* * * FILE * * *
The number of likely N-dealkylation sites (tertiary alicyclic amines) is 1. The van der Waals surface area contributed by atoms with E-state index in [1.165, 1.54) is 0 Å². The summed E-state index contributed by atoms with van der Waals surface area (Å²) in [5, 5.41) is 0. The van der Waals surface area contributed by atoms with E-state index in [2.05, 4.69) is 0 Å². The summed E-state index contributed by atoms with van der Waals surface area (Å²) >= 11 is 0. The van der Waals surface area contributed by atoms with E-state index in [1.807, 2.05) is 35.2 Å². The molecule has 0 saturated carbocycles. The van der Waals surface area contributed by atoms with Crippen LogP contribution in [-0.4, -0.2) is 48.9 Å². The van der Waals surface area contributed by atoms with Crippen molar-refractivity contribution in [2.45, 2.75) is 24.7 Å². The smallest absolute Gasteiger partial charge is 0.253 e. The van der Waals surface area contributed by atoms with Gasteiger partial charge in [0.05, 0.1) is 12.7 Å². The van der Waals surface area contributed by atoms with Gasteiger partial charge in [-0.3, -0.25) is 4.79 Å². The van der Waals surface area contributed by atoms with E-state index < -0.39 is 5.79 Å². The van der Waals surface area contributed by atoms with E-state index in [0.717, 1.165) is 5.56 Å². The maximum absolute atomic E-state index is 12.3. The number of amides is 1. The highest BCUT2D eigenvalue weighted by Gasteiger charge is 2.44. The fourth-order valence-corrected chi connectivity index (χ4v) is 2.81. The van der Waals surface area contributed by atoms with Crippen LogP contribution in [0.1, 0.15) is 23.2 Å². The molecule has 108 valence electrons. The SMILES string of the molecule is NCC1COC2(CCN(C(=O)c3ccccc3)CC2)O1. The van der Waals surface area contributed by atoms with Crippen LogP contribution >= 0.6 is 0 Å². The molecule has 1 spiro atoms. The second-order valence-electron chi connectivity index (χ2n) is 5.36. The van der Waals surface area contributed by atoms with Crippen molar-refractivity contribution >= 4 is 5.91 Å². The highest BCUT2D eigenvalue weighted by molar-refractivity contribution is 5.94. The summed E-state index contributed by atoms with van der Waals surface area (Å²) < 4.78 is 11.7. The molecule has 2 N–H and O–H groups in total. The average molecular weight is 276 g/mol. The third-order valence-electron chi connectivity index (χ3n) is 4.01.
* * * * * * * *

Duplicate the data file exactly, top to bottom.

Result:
The number of likely N-dealkylation sites (tertiary alicyclic amines) is 1. The van der Waals surface area contributed by atoms with E-state index in [1.165, 1.54) is 0 Å². The summed E-state index contributed by atoms with van der Waals surface area (Å²) in [5, 5.41) is 0. The van der Waals surface area contributed by atoms with E-state index in [2.05, 4.69) is 0 Å². The summed E-state index contributed by atoms with van der Waals surface area (Å²) >= 11 is 0. The van der Waals surface area contributed by atoms with E-state index in [1.807, 2.05) is 35.2 Å². The molecule has 0 saturated carbocycles. The van der Waals surface area contributed by atoms with Crippen LogP contribution in [-0.4, -0.2) is 48.9 Å². The van der Waals surface area contributed by atoms with Crippen molar-refractivity contribution in [2.45, 2.75) is 24.7 Å². The smallest absolute Gasteiger partial charge is 0.253 e. The van der Waals surface area contributed by atoms with Gasteiger partial charge in [0.05, 0.1) is 12.7 Å². The van der Waals surface area contributed by atoms with Gasteiger partial charge in [-0.3, -0.25) is 4.79 Å². The van der Waals surface area contributed by atoms with E-state index < -0.39 is 5.79 Å². The van der Waals surface area contributed by atoms with E-state index in [0.717, 1.165) is 5.56 Å². The maximum absolute atomic E-state index is 12.3. The number of amides is 1. The highest BCUT2D eigenvalue weighted by Gasteiger charge is 2.44. The fourth-order valence-corrected chi connectivity index (χ4v) is 2.81. The van der Waals surface area contributed by atoms with Crippen LogP contribution in [0.1, 0.15) is 23.2 Å². The molecule has 108 valence electrons. The SMILES string of the molecule is NCC1COC2(CCN(C(=O)c3ccccc3)CC2)O1. The van der Waals surface area contributed by atoms with Crippen LogP contribution >= 0.6 is 0 Å². The molecule has 1 spiro atoms. The second-order valence-electron chi connectivity index (χ2n) is 5.36. The van der Waals surface area contributed by atoms with Crippen molar-refractivity contribution >= 4 is 5.91 Å². The highest BCUT2D eigenvalue weighted by molar-refractivity contribution is 5.94. The summed E-state index contributed by atoms with van der Waals surface area (Å²) < 4.78 is 11.7. The molecule has 2 N–H and O–H groups in total. The average molecular weight is 276 g/mol. The third-order valence-electron chi connectivity index (χ3n) is 4.01.